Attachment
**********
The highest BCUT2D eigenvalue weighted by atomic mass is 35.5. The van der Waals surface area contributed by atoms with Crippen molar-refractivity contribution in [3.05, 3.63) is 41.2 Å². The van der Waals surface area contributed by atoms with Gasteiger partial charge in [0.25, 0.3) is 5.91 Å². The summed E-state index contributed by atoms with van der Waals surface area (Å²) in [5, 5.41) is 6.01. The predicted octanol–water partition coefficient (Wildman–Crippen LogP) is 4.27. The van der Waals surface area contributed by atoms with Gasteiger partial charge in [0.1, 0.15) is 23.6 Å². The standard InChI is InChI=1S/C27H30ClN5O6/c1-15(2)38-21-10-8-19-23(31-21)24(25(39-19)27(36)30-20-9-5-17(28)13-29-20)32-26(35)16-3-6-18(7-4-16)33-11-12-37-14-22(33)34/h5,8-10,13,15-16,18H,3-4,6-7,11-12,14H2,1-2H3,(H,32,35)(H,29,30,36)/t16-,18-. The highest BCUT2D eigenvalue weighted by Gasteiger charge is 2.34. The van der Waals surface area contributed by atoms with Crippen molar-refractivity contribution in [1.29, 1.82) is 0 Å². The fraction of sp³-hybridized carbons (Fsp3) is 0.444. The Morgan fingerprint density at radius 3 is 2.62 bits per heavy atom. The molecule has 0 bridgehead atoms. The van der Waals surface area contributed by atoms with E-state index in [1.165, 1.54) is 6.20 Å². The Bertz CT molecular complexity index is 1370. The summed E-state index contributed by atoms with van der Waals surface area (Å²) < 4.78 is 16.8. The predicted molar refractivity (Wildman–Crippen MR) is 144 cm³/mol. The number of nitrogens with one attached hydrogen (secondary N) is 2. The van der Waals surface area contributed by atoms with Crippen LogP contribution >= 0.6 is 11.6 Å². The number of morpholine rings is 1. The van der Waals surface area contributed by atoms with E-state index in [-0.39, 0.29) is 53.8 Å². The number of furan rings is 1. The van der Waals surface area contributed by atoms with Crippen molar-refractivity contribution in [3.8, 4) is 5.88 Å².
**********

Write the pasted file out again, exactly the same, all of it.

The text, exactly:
The highest BCUT2D eigenvalue weighted by atomic mass is 35.5. The van der Waals surface area contributed by atoms with Crippen molar-refractivity contribution in [3.05, 3.63) is 41.2 Å². The van der Waals surface area contributed by atoms with Gasteiger partial charge in [0.25, 0.3) is 5.91 Å². The summed E-state index contributed by atoms with van der Waals surface area (Å²) in [5, 5.41) is 6.01. The predicted octanol–water partition coefficient (Wildman–Crippen LogP) is 4.27. The van der Waals surface area contributed by atoms with Gasteiger partial charge in [0.1, 0.15) is 23.6 Å². The standard InChI is InChI=1S/C27H30ClN5O6/c1-15(2)38-21-10-8-19-23(31-21)24(25(39-19)27(36)30-20-9-5-17(28)13-29-20)32-26(35)16-3-6-18(7-4-16)33-11-12-37-14-22(33)34/h5,8-10,13,15-16,18H,3-4,6-7,11-12,14H2,1-2H3,(H,32,35)(H,29,30,36)/t16-,18-. The highest BCUT2D eigenvalue weighted by Gasteiger charge is 2.34. The van der Waals surface area contributed by atoms with Crippen molar-refractivity contribution in [1.29, 1.82) is 0 Å². The fraction of sp³-hybridized carbons (Fsp3) is 0.444. The Morgan fingerprint density at radius 3 is 2.62 bits per heavy atom. The molecule has 0 bridgehead atoms. The van der Waals surface area contributed by atoms with E-state index in [1.165, 1.54) is 6.20 Å². The Bertz CT molecular complexity index is 1370. The summed E-state index contributed by atoms with van der Waals surface area (Å²) < 4.78 is 16.8. The predicted molar refractivity (Wildman–Crippen MR) is 144 cm³/mol. The number of nitrogens with one attached hydrogen (secondary N) is 2. The van der Waals surface area contributed by atoms with Crippen LogP contribution >= 0.6 is 11.6 Å². The number of morpholine rings is 1. The van der Waals surface area contributed by atoms with E-state index in [-0.39, 0.29) is 53.8 Å². The number of furan rings is 1. The van der Waals surface area contributed by atoms with Crippen molar-refractivity contribution in [3.8, 4) is 5.88 Å².